Let’s back up… This genetic blood disease runs rampant on my Mom’s side of the family, having been passed down from generation to generation just like our recipe for red sauce. The disease works in an ebb and flow kinda way – sometimes popping in to make you feel crummy and sometimes going away for weeks, months, even years.  During the ebb times the disease can be almost untraceable, not showing up in simple blood or urine tests.  But when it flows, or rather when the patient experiences “attacks” or “decompensations,”  the disease can announce itself in many colorful ways.

Literally colorful, one of the hallmarks is making your peepee dark.  Other symptoms are relentless tummy aches, headaches, neurological problems from tremors to seizures, and on and on.  GI problems, neurological problems, anxiety, insomnia, low blood pressure.

Like I said, it’s a colorful disease.  And the disease has different forms, and people with different kinds have different symptoms.  It’s complicated to say the least.  Most of my doctors hardly know more than a textbook paragraph or two about porphyria.

But what about ME?  What’s this all got to do with me now?

The miscarriage I had stressed my body out and caused me to “decompensate,”  or in other words: have a porphyria attack.  The bleeding, the physical stress on my body, the emotional stress, the crazy amounts of Motrin they treated me with: it all contributed to a porphyria attack.  As part of that attack I suffered some nerve damage/inflammation in my neck/face, on just my right side.   Porphyria can cause nerve cell death/destruction all over the body.    So I emerged from the miscarriage feelings worse and worse, and my face and ear started hurting.

(Side note: my docs actually think that i don’t have crohn’s disease, that its really been porphyria all along, causing nerve cell death in my GI tract. crazy, huh?)

Okay, anyways… this porphyria attack (that probably started) in January caused the nerves on the right side of my face to get wonky.   I have problems with cranial nerve five and six.   The location of my pain mimics “trigeminal neuralgia” and for a while they thought I had that.  I actually went into the ER thinking I had an ear infection, that’s how this whole thing started and how they got to the trigeminal neuralgia diagnosis.  I wrote a blog about it a while ago: Blog on Trigeminal Neuralgia.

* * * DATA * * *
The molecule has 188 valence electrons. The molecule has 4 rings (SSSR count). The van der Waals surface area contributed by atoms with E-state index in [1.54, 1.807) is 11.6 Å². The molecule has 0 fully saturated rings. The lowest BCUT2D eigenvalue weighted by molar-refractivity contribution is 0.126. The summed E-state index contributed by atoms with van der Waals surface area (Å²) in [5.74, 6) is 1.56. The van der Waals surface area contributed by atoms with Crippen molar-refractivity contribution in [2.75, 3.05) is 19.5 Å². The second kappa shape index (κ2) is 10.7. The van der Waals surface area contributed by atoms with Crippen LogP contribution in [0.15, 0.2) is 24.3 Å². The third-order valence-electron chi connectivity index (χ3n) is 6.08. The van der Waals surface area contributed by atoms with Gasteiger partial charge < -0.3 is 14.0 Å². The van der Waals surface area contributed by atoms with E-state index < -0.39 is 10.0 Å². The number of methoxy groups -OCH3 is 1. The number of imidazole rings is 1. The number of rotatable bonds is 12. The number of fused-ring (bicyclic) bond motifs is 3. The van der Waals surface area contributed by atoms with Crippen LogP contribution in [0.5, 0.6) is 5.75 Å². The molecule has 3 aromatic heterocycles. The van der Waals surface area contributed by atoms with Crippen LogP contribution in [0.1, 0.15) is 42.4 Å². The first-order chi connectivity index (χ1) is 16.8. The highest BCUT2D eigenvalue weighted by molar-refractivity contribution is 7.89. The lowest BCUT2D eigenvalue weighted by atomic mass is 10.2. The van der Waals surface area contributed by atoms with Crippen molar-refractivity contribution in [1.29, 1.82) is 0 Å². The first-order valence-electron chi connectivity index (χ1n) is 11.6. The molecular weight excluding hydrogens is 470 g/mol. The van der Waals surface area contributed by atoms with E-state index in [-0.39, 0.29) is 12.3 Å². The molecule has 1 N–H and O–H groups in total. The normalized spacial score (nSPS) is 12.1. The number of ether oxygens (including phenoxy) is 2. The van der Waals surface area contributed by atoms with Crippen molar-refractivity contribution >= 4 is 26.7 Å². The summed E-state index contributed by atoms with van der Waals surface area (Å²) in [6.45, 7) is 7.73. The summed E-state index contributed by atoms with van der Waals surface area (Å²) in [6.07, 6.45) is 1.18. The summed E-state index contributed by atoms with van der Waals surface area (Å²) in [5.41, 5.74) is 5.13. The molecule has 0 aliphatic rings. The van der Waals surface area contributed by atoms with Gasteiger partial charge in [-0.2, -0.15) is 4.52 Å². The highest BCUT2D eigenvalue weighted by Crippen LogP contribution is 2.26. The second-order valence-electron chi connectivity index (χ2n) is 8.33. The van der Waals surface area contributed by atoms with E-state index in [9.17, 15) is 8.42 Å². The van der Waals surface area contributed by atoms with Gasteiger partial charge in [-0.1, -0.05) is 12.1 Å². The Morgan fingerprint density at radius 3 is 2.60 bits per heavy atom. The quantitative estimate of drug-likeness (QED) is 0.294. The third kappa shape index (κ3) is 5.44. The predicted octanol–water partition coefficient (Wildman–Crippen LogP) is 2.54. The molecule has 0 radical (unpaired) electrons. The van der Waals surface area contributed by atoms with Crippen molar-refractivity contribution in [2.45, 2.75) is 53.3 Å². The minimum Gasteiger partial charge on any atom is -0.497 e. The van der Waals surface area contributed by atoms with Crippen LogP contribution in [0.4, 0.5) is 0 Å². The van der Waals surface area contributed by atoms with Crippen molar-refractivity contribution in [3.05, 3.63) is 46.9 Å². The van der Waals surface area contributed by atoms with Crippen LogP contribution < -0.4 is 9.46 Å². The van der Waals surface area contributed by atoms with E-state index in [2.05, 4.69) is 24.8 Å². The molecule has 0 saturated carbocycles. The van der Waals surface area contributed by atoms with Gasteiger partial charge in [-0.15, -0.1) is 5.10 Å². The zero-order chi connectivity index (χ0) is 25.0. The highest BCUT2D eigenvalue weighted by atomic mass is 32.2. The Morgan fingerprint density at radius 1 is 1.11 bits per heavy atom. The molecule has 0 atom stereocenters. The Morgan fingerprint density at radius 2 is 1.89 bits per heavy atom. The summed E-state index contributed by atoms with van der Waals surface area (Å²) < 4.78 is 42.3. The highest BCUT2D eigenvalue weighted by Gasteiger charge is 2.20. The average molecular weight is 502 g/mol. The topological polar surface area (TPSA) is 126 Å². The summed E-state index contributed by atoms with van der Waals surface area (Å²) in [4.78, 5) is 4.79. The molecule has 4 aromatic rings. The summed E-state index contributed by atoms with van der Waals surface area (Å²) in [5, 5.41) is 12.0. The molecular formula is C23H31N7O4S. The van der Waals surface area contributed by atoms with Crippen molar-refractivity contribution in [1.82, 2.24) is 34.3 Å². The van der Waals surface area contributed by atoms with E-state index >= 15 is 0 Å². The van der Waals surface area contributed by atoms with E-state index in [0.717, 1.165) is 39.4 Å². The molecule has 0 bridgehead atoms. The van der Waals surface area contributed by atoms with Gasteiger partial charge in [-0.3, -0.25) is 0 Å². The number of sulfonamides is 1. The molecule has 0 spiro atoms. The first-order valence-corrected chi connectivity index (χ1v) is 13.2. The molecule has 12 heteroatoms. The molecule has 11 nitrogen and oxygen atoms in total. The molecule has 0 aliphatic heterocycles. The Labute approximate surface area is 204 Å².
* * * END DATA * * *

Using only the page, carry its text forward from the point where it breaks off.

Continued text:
I saw a neurosurgeon back in the spring, who treats trigeminal neuralgia all the time, and she definitively said that’s not what I have.  My situation is different.   So, now i’m diagnosed as “peripheral neuritis, caused by porphyria.”  They also call it “atypical facial pain.”  So laymen’s terms: the blood disease I have flared up and in doing so messed with the nerves that concern the right side of my noggin; I suffer loss of sensation, facial pain, twitching, increased sensitivity to sounds, touch.  It’s odd and hard to pin down.  It changes daily.   But basically, the blood disease I have creates neurological problems, and for me, during this attack, it seems to be making my face hurt.

I get terrible ear aches, but anatomically, my ear is perfect.   I’ve had ultra sounds, MRIs, CT scans, X-rays, cameras stuck up my nose, you name it – they’ve done it.  I’ve had lab work drawn, tests run, everything.   And nothing is “wrong” with my ear!  Yet it HURTS. The pain is crippling.   When it flares up real bad, i’m rendered nonfunctional.    The ear pain starts deep down inside, it feels like an inner ear infection, and it’s only ever on my right side.

taking more of my blood for more of their testing

The pain starts in my ear and radiates out.  So my teeth, my jaw, my cheekbone and my eye socket all hurt.   I get headaches behind my right eye.   When I open my mouth and air touches my teeth, sometimes it hurts.   And it’s only on the right side.  It’s so weird!

So anyways, they have me on all kinds of meds.

our med cabinet, well... they're all mine.

Nerve meds, like lyrica. (i was on gabapentin, but that didn’t work out so well).   I’m on pain meds and more pain meds.   The Lyrica has all kinds of side effects: I retain water terribly.  So I’m on diuretics (lasix) to help with that.  But when you take diuretics, you have to take potassium, so i’m on that too.  It’s a crazy cycle!